In our text from Matthew, the Pharisees are in the process of trying to trick Jesus. They want Jesus to say something that will support their belief that a husband should be able to rule over his wife. Jesus responds to their test with a description of marriage. He tells the Pharisees how God created male and female, just as it is spelled out in the book of Genesis. The man and the woman become one flesh, says Jesus, offering assurance that the man and the woman are equal. One is not above the other. The Pharisees continue the conversation by reminding Jesus what is written in Deuteronomy. Chapter 24:1 reads, “Suppose a man enters into marriage with a woman, but she does not please him because he finds something objectionable about her, and so he writes her a certificate of divorce, puts it in her hand, and sends her out of his house.” When this happens, the woman leaves and becomes the wife of someone else in Deuteronomy. It is an easy way out. All that is needed is a certificate of divorce.
Jesus’ words do not provide an easy way out of marriage, however. Jesus restricts divorce to one situation. The only case for divorce, according to Jesus, is adultery.
The disciples react rather strangely. They seem to believe that it is easier to stay unmarried than it is to stay faithful to one woman because they ask, “’If such is the case of a man with his wife, it is better not to marry?’” It apparently was quite common for men to be unfaithful in their marriages. Still, not everyone can remain single and celibate. Jesus knows that remaining celibate can be a challenge.
Jesus understands that keeping a marriage together can be very difficult. Jesus and his disciples are aware that sexuality is a complex, powerful, beautiful, and sometimes destructive gift. Sexuality is a gift in which passion can sometimes rule over us. Still, Jesus’ words in this passage seem rather strait-forward. The only reason for divorce is adultery. Jesus makes no mention of growing distant, financial stress, differences in childrearing, or any other reason as grounds for divorce. Marriage is an act of faithfulness and an act of discipleship. Marriage is a covenant created by God – one that God can keep together. The only situation in which a divorce should be granted is when one of the partners is unfaithful.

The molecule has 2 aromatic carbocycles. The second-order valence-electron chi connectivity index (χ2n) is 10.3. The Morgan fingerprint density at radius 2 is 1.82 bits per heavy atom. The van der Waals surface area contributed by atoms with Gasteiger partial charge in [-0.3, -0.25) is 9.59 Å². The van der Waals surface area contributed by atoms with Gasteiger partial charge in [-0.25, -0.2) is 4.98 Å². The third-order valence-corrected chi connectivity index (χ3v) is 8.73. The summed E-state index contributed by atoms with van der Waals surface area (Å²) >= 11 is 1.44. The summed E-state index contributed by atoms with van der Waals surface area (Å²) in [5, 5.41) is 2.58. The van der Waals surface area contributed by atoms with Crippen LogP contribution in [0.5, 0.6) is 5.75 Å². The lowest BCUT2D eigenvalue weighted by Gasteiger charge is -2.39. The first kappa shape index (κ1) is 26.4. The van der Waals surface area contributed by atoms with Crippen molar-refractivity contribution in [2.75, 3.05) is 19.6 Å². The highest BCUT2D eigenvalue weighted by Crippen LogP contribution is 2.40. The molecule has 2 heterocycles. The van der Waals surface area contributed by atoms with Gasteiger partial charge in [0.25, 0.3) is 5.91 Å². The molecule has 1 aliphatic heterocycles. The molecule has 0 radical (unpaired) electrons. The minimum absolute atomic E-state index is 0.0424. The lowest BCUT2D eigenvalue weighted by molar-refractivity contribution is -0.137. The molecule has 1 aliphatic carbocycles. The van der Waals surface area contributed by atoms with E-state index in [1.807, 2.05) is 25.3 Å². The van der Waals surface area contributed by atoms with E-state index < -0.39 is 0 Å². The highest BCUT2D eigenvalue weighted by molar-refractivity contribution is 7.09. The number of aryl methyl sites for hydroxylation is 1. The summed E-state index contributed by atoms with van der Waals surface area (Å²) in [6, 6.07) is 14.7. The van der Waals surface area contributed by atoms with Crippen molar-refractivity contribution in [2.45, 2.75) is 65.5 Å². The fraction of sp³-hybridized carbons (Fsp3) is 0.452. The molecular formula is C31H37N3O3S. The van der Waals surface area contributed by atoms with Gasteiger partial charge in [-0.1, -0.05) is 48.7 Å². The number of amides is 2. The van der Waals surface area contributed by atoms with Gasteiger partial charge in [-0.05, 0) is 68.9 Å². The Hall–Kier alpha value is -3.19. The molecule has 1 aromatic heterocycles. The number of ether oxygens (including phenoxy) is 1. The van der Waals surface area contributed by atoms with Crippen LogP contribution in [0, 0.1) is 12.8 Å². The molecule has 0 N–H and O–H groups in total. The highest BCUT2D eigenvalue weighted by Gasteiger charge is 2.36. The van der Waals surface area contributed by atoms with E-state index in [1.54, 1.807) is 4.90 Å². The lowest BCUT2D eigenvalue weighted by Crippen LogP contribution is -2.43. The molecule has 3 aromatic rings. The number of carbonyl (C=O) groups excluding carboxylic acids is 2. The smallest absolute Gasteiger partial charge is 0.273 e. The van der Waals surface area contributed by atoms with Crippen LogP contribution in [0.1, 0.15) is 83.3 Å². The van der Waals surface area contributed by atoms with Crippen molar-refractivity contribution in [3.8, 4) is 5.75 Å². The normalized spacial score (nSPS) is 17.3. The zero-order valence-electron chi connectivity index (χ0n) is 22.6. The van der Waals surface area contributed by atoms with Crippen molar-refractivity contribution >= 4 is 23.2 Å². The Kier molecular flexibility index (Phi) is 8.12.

There are several passages of scripture that are used when people are debating the issue of homosexuality. Several people turn to the story of Sodom and Gomorrah in Genesis 19. However, a careful reading of this text will demonstrate how this story is the story of rape and inhospitality, not the story of consensual sexual relations. The behavior in this passage should be condemned! Rape should always be condemned whether the act is between two people of the same sex or two people of the opposite sex.
Other people point to the passages found in the book of Leviticus. Leviticus 18:22 reads, “You shall not lie with a male as with a woman; it is an abomination.” A similar passage appears in Leviticus 20:13. These passages are part of the holiness codes. And as one scholar explains, as United Methodists, we should resonate with Leviticus’ call to holiness, a call repeated by Jesus and John Wesley.” He goes on to explain, “Scripture, however, is clear that with Jesus’ advent, God’s holy order has changed.” The purity codes were set aside with the arrival of Christ. In fact, the laws concerning circumcision and dietary practices were almost all set aside in the first century. Leviticus, then, is not the best passage for Christians to turn to for wisdom on this topic – unless we want to give up eating shellfish, too.
The most relevant New Testament passage on the topic of homosexuality is the passage from Romans that was read today. Paul is writing to a church that he has never visited. He starts his letter by offering thanksgiving for the church in Rome. He builds them up, giving thanks and praise for their ministry. He then offers a word about salvation in Verse 16, assuring everyone in Rome that salvation is available to all. The Jew and the Gentile have been delivered from sin, death and evil.
Paul then talks about the state of much of humanity. While we have been delivered from our sin and evil, there are people who are living lives contrary to the goodness of God. Paul explains to the people in Rome how we all know what is right, and we all know God. Yet, we do not always make the right choices in light of our knowing God. We do not always honor God with the choices we make nor do we always give thanks to God. And when we are not honoring or giving thanks to God, we tend to exchange the authentic, God-given way of life for a life that is less than authentic.